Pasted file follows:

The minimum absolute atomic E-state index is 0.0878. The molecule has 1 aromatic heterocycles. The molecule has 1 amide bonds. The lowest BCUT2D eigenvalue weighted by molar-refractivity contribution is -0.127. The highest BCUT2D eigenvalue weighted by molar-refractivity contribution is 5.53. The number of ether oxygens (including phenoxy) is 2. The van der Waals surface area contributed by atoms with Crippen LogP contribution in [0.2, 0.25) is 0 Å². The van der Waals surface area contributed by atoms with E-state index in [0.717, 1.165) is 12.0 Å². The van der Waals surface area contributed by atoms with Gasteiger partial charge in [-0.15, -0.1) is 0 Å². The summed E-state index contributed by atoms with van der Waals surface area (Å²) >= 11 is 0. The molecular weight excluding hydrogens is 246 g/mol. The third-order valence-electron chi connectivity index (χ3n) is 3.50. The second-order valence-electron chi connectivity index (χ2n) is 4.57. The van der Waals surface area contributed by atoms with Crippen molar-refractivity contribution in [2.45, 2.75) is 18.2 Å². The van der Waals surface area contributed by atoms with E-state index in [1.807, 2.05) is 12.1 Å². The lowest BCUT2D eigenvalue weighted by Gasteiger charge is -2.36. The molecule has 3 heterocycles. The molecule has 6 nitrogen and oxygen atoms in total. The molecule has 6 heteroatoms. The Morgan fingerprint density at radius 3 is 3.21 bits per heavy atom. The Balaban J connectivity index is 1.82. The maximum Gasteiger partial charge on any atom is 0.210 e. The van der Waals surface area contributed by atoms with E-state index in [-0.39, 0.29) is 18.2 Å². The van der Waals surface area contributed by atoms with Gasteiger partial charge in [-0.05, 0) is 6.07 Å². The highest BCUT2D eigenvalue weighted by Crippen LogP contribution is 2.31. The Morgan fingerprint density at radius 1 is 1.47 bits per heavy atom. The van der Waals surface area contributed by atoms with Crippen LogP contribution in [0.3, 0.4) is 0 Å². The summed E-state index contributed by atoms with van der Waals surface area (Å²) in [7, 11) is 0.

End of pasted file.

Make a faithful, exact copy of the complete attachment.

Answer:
The minimum absolute atomic E-state index is 0.0878. The molecule has 1 aromatic heterocycles. The molecule has 1 amide bonds. The lowest BCUT2D eigenvalue weighted by molar-refractivity contribution is -0.127. The highest BCUT2D eigenvalue weighted by molar-refractivity contribution is 5.53. The number of ether oxygens (including phenoxy) is 2. The van der Waals surface area contributed by atoms with Crippen LogP contribution in [0.2, 0.25) is 0 Å². The van der Waals surface area contributed by atoms with E-state index in [0.717, 1.165) is 12.0 Å². The van der Waals surface area contributed by atoms with Gasteiger partial charge in [-0.15, -0.1) is 0 Å². The summed E-state index contributed by atoms with van der Waals surface area (Å²) >= 11 is 0. The molecular weight excluding hydrogens is 246 g/mol. The third-order valence-electron chi connectivity index (χ3n) is 3.50. The second-order valence-electron chi connectivity index (χ2n) is 4.57. The van der Waals surface area contributed by atoms with Crippen molar-refractivity contribution in [2.45, 2.75) is 18.2 Å². The van der Waals surface area contributed by atoms with E-state index in [1.807, 2.05) is 12.1 Å². The lowest BCUT2D eigenvalue weighted by Gasteiger charge is -2.36. The molecule has 3 heterocycles. The molecule has 6 nitrogen and oxygen atoms in total. The molecule has 6 heteroatoms. The Morgan fingerprint density at radius 3 is 3.21 bits per heavy atom. The Balaban J connectivity index is 1.82. The maximum Gasteiger partial charge on any atom is 0.210 e. The van der Waals surface area contributed by atoms with E-state index in [-0.39, 0.29) is 18.2 Å². The van der Waals surface area contributed by atoms with Gasteiger partial charge in [-0.05, 0) is 6.07 Å². The highest BCUT2D eigenvalue weighted by Crippen LogP contribution is 2.31. The Morgan fingerprint density at radius 1 is 1.47 bits per heavy atom. The van der Waals surface area contributed by atoms with Crippen LogP contribution in [0.3, 0.4) is 0 Å². The summed E-state index contributed by atoms with van der Waals surface area (Å²) in [7, 11) is 0.